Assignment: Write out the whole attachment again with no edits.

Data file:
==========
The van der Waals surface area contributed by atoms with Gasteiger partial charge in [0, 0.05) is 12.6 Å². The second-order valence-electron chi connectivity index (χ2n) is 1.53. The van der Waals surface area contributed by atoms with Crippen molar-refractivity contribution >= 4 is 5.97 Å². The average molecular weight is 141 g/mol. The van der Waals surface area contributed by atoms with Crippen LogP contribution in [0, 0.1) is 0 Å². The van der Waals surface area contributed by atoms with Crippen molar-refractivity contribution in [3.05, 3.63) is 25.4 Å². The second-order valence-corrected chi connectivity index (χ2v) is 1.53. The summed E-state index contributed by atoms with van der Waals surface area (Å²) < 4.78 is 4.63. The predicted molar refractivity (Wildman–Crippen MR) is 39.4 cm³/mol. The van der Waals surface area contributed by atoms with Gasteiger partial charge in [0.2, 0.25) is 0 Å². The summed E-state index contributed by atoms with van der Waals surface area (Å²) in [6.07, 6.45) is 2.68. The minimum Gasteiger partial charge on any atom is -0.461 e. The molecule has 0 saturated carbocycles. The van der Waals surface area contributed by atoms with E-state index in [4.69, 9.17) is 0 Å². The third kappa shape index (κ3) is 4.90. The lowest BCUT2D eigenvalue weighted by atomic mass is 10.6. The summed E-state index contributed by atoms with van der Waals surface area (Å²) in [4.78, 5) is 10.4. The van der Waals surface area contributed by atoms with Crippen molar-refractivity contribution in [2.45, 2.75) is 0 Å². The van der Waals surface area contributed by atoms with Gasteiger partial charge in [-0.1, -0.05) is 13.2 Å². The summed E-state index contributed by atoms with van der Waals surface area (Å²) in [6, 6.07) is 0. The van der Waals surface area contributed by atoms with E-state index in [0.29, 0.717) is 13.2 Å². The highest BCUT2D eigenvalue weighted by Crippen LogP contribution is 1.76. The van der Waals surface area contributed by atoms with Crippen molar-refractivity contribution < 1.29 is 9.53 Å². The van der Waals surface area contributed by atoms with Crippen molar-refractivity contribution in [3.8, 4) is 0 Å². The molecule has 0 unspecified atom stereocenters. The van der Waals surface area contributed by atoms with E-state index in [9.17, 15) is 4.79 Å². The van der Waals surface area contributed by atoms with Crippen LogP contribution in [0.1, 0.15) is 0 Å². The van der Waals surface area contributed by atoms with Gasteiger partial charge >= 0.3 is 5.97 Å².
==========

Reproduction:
The van der Waals surface area contributed by atoms with Gasteiger partial charge in [0, 0.05) is 12.6 Å². The second-order valence-electron chi connectivity index (χ2n) is 1.53. The van der Waals surface area contributed by atoms with Crippen molar-refractivity contribution >= 4 is 5.97 Å². The average molecular weight is 141 g/mol. The van der Waals surface area contributed by atoms with Crippen LogP contribution in [0, 0.1) is 0 Å². The van der Waals surface area contributed by atoms with Crippen molar-refractivity contribution in [3.05, 3.63) is 25.4 Å². The second-order valence-corrected chi connectivity index (χ2v) is 1.53. The summed E-state index contributed by atoms with van der Waals surface area (Å²) < 4.78 is 4.63. The predicted molar refractivity (Wildman–Crippen MR) is 39.4 cm³/mol. The van der Waals surface area contributed by atoms with Gasteiger partial charge in [0.2, 0.25) is 0 Å². The summed E-state index contributed by atoms with van der Waals surface area (Å²) in [6.07, 6.45) is 2.68. The minimum Gasteiger partial charge on any atom is -0.461 e. The molecule has 0 saturated carbocycles. The van der Waals surface area contributed by atoms with E-state index in [4.69, 9.17) is 0 Å². The third kappa shape index (κ3) is 4.90. The lowest BCUT2D eigenvalue weighted by atomic mass is 10.6. The summed E-state index contributed by atoms with van der Waals surface area (Å²) in [4.78, 5) is 10.4. The van der Waals surface area contributed by atoms with Crippen molar-refractivity contribution in [2.45, 2.75) is 0 Å². The van der Waals surface area contributed by atoms with Gasteiger partial charge in [-0.1, -0.05) is 13.2 Å². The summed E-state index contributed by atoms with van der Waals surface area (Å²) in [6, 6.07) is 0. The van der Waals surface area contributed by atoms with E-state index in [0.29, 0.717) is 13.2 Å². The highest BCUT2D eigenvalue weighted by Crippen LogP contribution is 1.76. The van der Waals surface area contributed by atoms with Crippen molar-refractivity contribution < 1.29 is 9.53 Å². The van der Waals surface area contributed by atoms with Crippen molar-refractivity contribution in [3.8, 4) is 0 Å². The molecule has 0 unspecified atom stereocenters. The van der Waals surface area contributed by atoms with E-state index in [9.17, 15) is 4.79 Å². The van der Waals surface area contributed by atoms with Crippen LogP contribution in [0.1, 0.15) is 0 Å². The van der Waals surface area contributed by atoms with Gasteiger partial charge >= 0.3 is 5.97 Å².